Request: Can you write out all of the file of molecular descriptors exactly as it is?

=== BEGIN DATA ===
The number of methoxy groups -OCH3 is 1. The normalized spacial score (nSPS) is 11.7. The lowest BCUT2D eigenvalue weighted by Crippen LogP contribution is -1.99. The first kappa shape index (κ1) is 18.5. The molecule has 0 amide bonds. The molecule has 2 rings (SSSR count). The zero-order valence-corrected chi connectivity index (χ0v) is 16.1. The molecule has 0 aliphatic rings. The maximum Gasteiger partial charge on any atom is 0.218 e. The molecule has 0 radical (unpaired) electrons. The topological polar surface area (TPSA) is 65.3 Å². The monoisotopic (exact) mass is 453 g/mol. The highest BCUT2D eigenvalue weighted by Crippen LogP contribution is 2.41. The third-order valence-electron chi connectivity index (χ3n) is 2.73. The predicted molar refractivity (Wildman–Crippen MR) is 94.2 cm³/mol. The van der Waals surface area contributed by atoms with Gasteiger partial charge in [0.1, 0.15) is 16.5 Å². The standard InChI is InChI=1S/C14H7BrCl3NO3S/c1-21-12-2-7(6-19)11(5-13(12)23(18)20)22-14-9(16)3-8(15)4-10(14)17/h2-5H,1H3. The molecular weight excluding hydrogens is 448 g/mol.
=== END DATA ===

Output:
The number of methoxy groups -OCH3 is 1. The normalized spacial score (nSPS) is 11.7. The lowest BCUT2D eigenvalue weighted by Crippen LogP contribution is -1.99. The first kappa shape index (κ1) is 18.5. The molecule has 0 amide bonds. The molecule has 2 rings (SSSR count). The zero-order valence-corrected chi connectivity index (χ0v) is 16.1. The molecule has 0 aliphatic rings. The maximum Gasteiger partial charge on any atom is 0.218 e. The molecule has 0 radical (unpaired) electrons. The topological polar surface area (TPSA) is 65.3 Å². The monoisotopic (exact) mass is 453 g/mol. The highest BCUT2D eigenvalue weighted by Crippen LogP contribution is 2.41. The third-order valence-electron chi connectivity index (χ3n) is 2.73. The predicted molar refractivity (Wildman–Crippen MR) is 94.2 cm³/mol. The van der Waals surface area contributed by atoms with Gasteiger partial charge in [0.1, 0.15) is 16.5 Å². The standard InChI is InChI=1S/C14H7BrCl3NO3S/c1-21-12-2-7(6-19)11(5-13(12)23(18)20)22-14-9(16)3-8(15)4-10(14)17/h2-5H,1H3. The molecular weight excluding hydrogens is 448 g/mol.